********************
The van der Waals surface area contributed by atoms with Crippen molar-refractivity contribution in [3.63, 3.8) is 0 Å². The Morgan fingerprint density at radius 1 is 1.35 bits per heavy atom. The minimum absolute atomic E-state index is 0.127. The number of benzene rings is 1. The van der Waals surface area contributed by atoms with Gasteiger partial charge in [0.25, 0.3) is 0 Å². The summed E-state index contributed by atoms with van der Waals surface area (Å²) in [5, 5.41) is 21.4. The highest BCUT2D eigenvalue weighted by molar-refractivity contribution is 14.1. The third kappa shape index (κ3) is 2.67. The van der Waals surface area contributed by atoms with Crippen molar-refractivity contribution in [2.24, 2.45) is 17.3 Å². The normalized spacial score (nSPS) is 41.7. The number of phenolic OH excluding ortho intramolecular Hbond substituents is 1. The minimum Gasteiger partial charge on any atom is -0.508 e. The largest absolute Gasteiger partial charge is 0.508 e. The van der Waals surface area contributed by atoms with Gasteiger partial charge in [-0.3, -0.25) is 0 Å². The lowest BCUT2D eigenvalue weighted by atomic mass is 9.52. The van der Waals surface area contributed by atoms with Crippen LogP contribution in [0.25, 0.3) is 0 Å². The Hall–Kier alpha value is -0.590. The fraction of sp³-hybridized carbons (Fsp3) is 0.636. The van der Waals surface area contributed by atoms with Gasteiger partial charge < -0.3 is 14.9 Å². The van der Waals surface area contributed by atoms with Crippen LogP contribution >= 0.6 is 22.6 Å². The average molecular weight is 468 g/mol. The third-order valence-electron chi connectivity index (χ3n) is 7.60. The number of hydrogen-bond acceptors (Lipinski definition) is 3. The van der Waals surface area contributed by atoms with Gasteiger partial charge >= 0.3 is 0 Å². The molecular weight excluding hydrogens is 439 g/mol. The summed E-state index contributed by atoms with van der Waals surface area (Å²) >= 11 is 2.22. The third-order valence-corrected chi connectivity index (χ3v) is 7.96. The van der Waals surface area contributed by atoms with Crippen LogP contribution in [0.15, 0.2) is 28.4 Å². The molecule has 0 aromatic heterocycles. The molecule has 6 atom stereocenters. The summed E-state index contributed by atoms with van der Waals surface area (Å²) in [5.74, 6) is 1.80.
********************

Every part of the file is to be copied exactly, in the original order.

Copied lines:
The van der Waals surface area contributed by atoms with Crippen molar-refractivity contribution in [3.63, 3.8) is 0 Å². The Morgan fingerprint density at radius 1 is 1.35 bits per heavy atom. The minimum absolute atomic E-state index is 0.127. The number of benzene rings is 1. The van der Waals surface area contributed by atoms with Gasteiger partial charge in [0.25, 0.3) is 0 Å². The summed E-state index contributed by atoms with van der Waals surface area (Å²) in [5, 5.41) is 21.4. The highest BCUT2D eigenvalue weighted by molar-refractivity contribution is 14.1. The third kappa shape index (κ3) is 2.67. The van der Waals surface area contributed by atoms with Crippen molar-refractivity contribution in [2.24, 2.45) is 17.3 Å². The normalized spacial score (nSPS) is 41.7. The number of phenolic OH excluding ortho intramolecular Hbond substituents is 1. The minimum Gasteiger partial charge on any atom is -0.508 e. The largest absolute Gasteiger partial charge is 0.508 e. The van der Waals surface area contributed by atoms with Gasteiger partial charge in [-0.3, -0.25) is 0 Å². The lowest BCUT2D eigenvalue weighted by atomic mass is 9.52. The van der Waals surface area contributed by atoms with Crippen LogP contribution in [0.25, 0.3) is 0 Å². The Hall–Kier alpha value is -0.590. The fraction of sp³-hybridized carbons (Fsp3) is 0.636. The van der Waals surface area contributed by atoms with Gasteiger partial charge < -0.3 is 14.9 Å². The van der Waals surface area contributed by atoms with Crippen LogP contribution >= 0.6 is 22.6 Å². The average molecular weight is 468 g/mol. The third-order valence-electron chi connectivity index (χ3n) is 7.60. The number of hydrogen-bond acceptors (Lipinski definition) is 3. The van der Waals surface area contributed by atoms with Gasteiger partial charge >= 0.3 is 0 Å². The molecular weight excluding hydrogens is 439 g/mol. The summed E-state index contributed by atoms with van der Waals surface area (Å²) >= 11 is 2.22. The third-order valence-corrected chi connectivity index (χ3v) is 7.96. The van der Waals surface area contributed by atoms with Crippen LogP contribution in [0.15, 0.2) is 28.4 Å². The molecule has 0 aromatic heterocycles. The molecule has 6 atom stereocenters. The summed E-state index contributed by atoms with van der Waals surface area (Å²) in [5.74, 6) is 1.80.